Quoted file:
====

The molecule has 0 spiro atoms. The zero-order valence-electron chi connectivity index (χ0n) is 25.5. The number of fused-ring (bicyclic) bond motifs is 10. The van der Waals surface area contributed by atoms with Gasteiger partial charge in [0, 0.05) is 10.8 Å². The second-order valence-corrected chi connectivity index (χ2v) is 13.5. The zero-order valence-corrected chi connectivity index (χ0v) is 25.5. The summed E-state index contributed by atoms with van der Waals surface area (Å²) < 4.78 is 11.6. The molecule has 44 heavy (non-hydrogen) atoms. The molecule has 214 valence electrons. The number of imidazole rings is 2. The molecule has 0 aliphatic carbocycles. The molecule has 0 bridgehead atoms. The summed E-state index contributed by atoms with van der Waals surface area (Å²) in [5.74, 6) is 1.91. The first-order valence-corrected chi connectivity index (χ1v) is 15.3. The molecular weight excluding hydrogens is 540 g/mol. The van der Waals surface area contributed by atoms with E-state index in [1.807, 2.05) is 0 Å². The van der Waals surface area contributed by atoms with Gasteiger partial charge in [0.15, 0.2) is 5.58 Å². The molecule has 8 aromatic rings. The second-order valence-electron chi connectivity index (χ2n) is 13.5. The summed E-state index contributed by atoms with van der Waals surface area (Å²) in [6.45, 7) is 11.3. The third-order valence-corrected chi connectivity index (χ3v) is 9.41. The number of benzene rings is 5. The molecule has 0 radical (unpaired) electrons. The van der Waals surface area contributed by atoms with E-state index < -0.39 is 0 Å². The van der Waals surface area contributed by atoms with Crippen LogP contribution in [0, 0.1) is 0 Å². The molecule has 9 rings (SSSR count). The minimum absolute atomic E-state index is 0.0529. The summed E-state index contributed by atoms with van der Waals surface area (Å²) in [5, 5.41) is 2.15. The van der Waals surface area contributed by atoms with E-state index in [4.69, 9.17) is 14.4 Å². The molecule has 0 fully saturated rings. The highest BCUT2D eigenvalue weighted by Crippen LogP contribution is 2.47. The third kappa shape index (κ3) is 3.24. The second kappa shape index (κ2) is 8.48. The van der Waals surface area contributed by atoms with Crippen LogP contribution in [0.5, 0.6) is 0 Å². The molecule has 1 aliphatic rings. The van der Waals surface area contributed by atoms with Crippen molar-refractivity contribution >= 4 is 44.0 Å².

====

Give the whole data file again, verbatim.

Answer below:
The molecule has 0 spiro atoms. The zero-order valence-electron chi connectivity index (χ0n) is 25.5. The number of fused-ring (bicyclic) bond motifs is 10. The van der Waals surface area contributed by atoms with Gasteiger partial charge in [0, 0.05) is 10.8 Å². The second-order valence-corrected chi connectivity index (χ2v) is 13.5. The zero-order valence-corrected chi connectivity index (χ0v) is 25.5. The summed E-state index contributed by atoms with van der Waals surface area (Å²) < 4.78 is 11.6. The molecule has 44 heavy (non-hydrogen) atoms. The molecule has 214 valence electrons. The number of imidazole rings is 2. The molecule has 0 aliphatic carbocycles. The molecule has 0 bridgehead atoms. The summed E-state index contributed by atoms with van der Waals surface area (Å²) in [5.74, 6) is 1.91. The first-order valence-corrected chi connectivity index (χ1v) is 15.3. The molecular weight excluding hydrogens is 540 g/mol. The van der Waals surface area contributed by atoms with E-state index in [1.807, 2.05) is 0 Å². The van der Waals surface area contributed by atoms with Gasteiger partial charge in [0.15, 0.2) is 5.58 Å². The molecule has 8 aromatic rings. The second-order valence-electron chi connectivity index (χ2n) is 13.5. The summed E-state index contributed by atoms with van der Waals surface area (Å²) in [6.45, 7) is 11.3. The third-order valence-corrected chi connectivity index (χ3v) is 9.41. The number of benzene rings is 5. The molecule has 0 radical (unpaired) electrons. The van der Waals surface area contributed by atoms with E-state index < -0.39 is 0 Å². The van der Waals surface area contributed by atoms with Crippen LogP contribution in [0, 0.1) is 0 Å². The molecule has 9 rings (SSSR count). The minimum absolute atomic E-state index is 0.0529. The summed E-state index contributed by atoms with van der Waals surface area (Å²) in [5, 5.41) is 2.15. The van der Waals surface area contributed by atoms with E-state index in [4.69, 9.17) is 14.4 Å². The molecule has 0 fully saturated rings. The highest BCUT2D eigenvalue weighted by Crippen LogP contribution is 2.47. The third kappa shape index (κ3) is 3.24. The second kappa shape index (κ2) is 8.48. The van der Waals surface area contributed by atoms with Crippen LogP contribution in [0.5, 0.6) is 0 Å². The molecule has 1 aliphatic rings. The van der Waals surface area contributed by atoms with Crippen molar-refractivity contribution >= 4 is 44.0 Å².